Sexuality and intimacy are different, but often intertwined. When people speak of intimacy they are referring to the giving and receiving of love and affection, comfort and safety, understanding and warmth. Sexuality refers to feelings of sexual desire and engaging in sexual activity. But sexuality is not just about physical sex because it is also about how you feel about yourself and how you express yourself sexually.

‘Our ongoing sense of intimacy sustains us as we deal with periods of anxiety, depression, and anger ... we were supportive of each other. Our lives continue to be good together.’2

Some prostate cancer treatments affect your sexuality and may have an effect on your current or future relationships. For example, you may be unable to be the insertive/active partner during anal sex (the ‘top’) due to erectile difficulties, your erection may not be ‘hard’ enough for anal sex; you may have less pleasurable sensation during receptive anal sex (the ‘bottom’), or there is an absence of ejaculate (‘cum’) after a radical prostatectomy. If you feel exhausted and unwell, sex and intimacy may have been put on the back burner. These are all genuine concerns and support is available (see Section 7 – ‘Where can I go for help?’).

Are you avoiding sex/intimacy because you are afraid to talk about it?

Even though sex and sexuality are very important for many gay and bisexual men in how they see themselves and their social lives, talking about these issues openly can be awkward and challenging. Some men don’t talk to anyone about how prostate cancer and treatments have affected the way they feel about themselves sexually, or they ‘imagine’ and ‘second guess’ what is going on for their partners. Communication is a vital part of maintaining intimacy in a relationship, and can bring couples closer. If you have a partner, talking with them about your concerns, changes to your body, fears, expectations and performance can help improve your relationship and sexual experience. One uncomfortable moment may be nothing compared to what you can gain by taking the risk to open the conversation.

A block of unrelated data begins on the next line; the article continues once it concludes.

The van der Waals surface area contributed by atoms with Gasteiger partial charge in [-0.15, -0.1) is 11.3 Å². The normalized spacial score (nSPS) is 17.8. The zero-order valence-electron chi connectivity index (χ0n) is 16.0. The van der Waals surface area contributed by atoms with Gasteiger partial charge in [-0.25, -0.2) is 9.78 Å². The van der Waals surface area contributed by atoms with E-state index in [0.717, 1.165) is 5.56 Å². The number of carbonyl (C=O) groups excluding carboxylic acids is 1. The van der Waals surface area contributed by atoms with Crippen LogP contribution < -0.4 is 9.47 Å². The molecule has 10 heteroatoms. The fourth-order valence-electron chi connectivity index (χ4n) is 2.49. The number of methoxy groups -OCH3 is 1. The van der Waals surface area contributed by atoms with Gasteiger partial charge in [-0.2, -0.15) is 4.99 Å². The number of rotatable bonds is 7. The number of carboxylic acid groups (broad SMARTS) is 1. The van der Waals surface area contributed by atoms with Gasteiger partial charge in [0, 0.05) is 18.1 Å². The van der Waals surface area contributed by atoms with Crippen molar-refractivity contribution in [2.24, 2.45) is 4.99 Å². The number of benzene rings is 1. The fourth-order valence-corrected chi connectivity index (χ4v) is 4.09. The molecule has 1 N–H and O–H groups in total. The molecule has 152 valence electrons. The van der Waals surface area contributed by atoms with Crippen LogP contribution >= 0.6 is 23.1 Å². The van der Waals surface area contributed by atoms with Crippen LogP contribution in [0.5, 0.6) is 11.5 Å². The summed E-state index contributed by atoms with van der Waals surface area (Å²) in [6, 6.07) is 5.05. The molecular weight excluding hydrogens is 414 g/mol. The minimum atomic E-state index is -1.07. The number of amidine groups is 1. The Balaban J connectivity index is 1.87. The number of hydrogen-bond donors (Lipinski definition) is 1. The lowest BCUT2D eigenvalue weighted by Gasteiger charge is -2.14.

(Parkin & Girven, 2005, p.142)

Starting a new relationship

‘I felt all at sea about how to explain the fact I couldn’t get a hard–on with the guys I met at the sauna and these were guys I’d known for years.’

There are men (gay, bisexual or straight) who have had to deal with a prostate cancer diagnosis and treatments without a partner. Finding a new partner can be hard even without your cancer experience. When you’ve had prostate cancer, you may be concerned about the possibility of prostate cancer returning, how cancer and treatments have affected you physically, emotionally and sexually, and whether or not to tell potential partners that you have or have had prostate cancer. Some gay men worry about how to talk with new sex partners about their prostate cancer diagnosis.

One way of dealing with these concerns is to talk with others who have had similar experiences, such as by joining a support group specifically for gay and bisexual men. Another way is to see your cancer experience as something you can share with a potential partner in getting to know each other. How much to tell them depends on your comfort level, but being open about your cancer experience, and how it has affected you, may prevent misunderstanding later on and help you develop a sense of intimacy with him. As to when to tell and how, there isn’t a ‘right’ time or way to bring up the subject, just the ‘right’ time and way for you. It may be useful to practise what you want to say and in the way that you want to say it so it feels familiar. Deciding to tell doesn’t mean you have to tell everything you want to say in one conversation, it may be a series of conversations.

For some men, starting a relationship after what they had been through with prostate cancer and treatments is not what they want to do. Not everyone wants to be in a relationship, and even though this sounds obvious, it is your decision.


Having children after treatment might be important to you. Talk to your healthcare team about fertility before you start treatment so you can consider options such as sperm banking (having some of your sperm stored in a clinic). You can also ask to be referred to a fertility counsellor who can help you work through concerns and issues you might have, and advise on options before starting treatment.